Saturday, July 6, 2013

Bombadil: “Metrics Of Affection” (2013) CD Review

Sure, Peter Jackson cut Tom Bombadil out of his film version of The Lord Of The Rings. Nevertheless, he’s a favorite character of many people, and the one Bombadil named themselves after. Bombadil’s new album, Metrics Of Affection, is wonderful, with an unusual sound and a great sense of play and some excellent lyrics.

They win us over immediately with catchy pop and then, interestingly, once they know they’ve got us they take us on a rather surprising journey. I mean, check out the beautiful piano on “Patience Is Expensive.” And there are some strange folk songs, like “When We Are Both Cats,” a playful folk tune with some pop sensibilities. Once they know we’re paying attention, they’re not afraid to try all sorts of things. All of the songs are originals, and this is a band that can write some damn good songs. In fact, this album’s final track is one of my favorite songs of the year.

There is something immediately loveable about the opening track, “Angeline,” and about this band. It’s tough to be truly original, while still creating catchy pop tunes, and this band manages to do just that, particularly with this track. I love the vocals (and the backing vocals really add something to this song). The song begins, “Take another left Angeline/Can't you see the light's turned green/And you are lost in the city.”

“Learning To Let Go” begins almost like a catchy children’s song. Seriously, it will have you smiling immediately. And when it kicks in, it has something of a mid-1960s pop vibe, which I totally dig. “I don't feel that lucky/Even with my girl/Even if she loves me/There is so much in this world/I'm learning to let go.” The song then returns to this delightful part on piano. I can’t even begin to tell you how much I love this song. Just listen to it yourself. You’ll understand.

“Born At Five” is a wonderful pop sketch of a life. It begins a cappella, describing a character, and continues a cappella until he’s in his teen years – “and at thirteen kissed a girl but she didn't kiss back.” Then things go well, “Until he cheated death at 35/Asleep at the wheel, swerved just in time/His heart grew cold and he lost touch/The job was boring and the marriage was tough.” It has a strangely happy sound, especially with some serious lyrics. Certain lines caught me, making me feel odd for smiling, you know? Like “But a stroke got dad and they buried mom/Once the cancer grew too strong/A lullaby from sister's lungs/First tear in dad's eye since the birth of his son.” But the song’s rather happy feel helps give you the impression that this is life for everyone, and that it’s not so bad. That your life is not so bad. After all, they sing, “There was nothing too special about the way he lived life/He was about average build, and about average height/Sometimes he did things wrong and other times did things right.”

“Isn’t It Funny” begins a cappella too. This one shows that these guys can really sing. It also has a spoken word section.

The vocals are also impressive in “Boring Country Song.” There is a beauty to this song, though there is also something rather playful about it, in lines like, “I never took a lesson in my life/Not confessing to you that you were right/’Cause you don't listen to country.” I am a huge Shakespeare fan, and this song has a reference to King Lear in the lines, “Just another plot goes on and on/Just another love with too much history/What about King Lear/Doesn't drive you crazy.”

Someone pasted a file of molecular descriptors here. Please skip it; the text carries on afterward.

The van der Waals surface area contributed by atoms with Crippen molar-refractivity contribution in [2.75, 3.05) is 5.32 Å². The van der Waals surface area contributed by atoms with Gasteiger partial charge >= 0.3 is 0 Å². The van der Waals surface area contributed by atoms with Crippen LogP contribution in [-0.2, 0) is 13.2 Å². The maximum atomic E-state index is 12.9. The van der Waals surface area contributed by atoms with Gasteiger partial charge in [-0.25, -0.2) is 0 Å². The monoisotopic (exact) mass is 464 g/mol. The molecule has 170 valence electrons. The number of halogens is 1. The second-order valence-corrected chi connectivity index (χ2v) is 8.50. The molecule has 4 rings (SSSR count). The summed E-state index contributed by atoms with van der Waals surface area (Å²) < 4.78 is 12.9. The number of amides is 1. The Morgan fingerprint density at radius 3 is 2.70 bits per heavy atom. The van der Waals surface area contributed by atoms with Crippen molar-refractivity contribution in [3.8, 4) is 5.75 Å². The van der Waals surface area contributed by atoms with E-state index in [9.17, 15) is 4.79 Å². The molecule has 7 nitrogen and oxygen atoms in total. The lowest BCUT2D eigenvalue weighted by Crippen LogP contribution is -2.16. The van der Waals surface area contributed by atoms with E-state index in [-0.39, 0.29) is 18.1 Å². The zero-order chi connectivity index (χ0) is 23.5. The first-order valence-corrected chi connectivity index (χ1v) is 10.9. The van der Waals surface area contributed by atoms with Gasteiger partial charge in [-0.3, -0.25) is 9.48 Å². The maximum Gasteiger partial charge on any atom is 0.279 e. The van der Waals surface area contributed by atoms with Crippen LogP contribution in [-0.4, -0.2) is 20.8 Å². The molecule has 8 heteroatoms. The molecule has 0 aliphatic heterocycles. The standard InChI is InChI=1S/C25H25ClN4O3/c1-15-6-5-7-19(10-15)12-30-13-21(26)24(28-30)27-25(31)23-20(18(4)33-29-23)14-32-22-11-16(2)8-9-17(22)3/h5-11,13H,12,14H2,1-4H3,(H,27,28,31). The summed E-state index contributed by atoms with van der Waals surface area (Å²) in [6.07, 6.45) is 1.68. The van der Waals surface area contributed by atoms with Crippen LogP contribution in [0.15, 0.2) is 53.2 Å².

“Have Me” is such a strange and lovely song. It has odd lines like, “You can’t put everyone you loved into a single car/You can only go so far/But you can have me.” I love the combination of funny lines with that certain sweetness. These guys really make it work, finding the right balance – or, rather, creating it. And check out this line: “But now I know I was the fool for starting every single sentence in my head with "we.’” Wow. That’s kind of surprising in its being so heartbreaking. This is a favorite of mine.

Another favorite and another surprise is “Patience Is Expensive,” an instrumental track with truly gorgeous work on piano. “What Does It Mean” is yet another surprise, mainly in the way it is approached (or attacked) vocally, particularly on the line “But maybe I act differently from how you expected me to be.” I am totally into it. There is something almost theatrical about this song.  

Metrics Of Affection concludes with “Thank You” which begins with some pretty work on piano. Then the vocals come in, and they’re delivered in a quiet, intimate way, like a friend speaking sincerely, offering advice and wisdom without pretense or agenda. Check out these lines: “Forget about the ones who let you down but remember to stay gracious for the ones who stuck around” and “And take everyone you love, and write them down/You might not want to tell all of them, because that could weird some people out/But let them know you care, somehow.” Again, they manage to be funny and completely sincere simultaneously. Seriously, this song is beautiful. It really got to me the first time I listened to this album, and its effectiveness has not lessened one bit after many, many times through. I love it even more.

CD Track List

  1. Angeline
  2. Learning To Let Go
  3. Born At Five
  4. Isn’t It Funny
  5. Boring Country Song
  6. Have Me
  7. Patience Is Expensive
  8. When We Are Both Cats
  9. Whaling Vessel
  10. What Does It Mean
  11. One More Ring
  12. Escalators
  13. Thank You 

Metrics Of Affection is scheduled to be released on July 23, 2013 on Ramseur Records.

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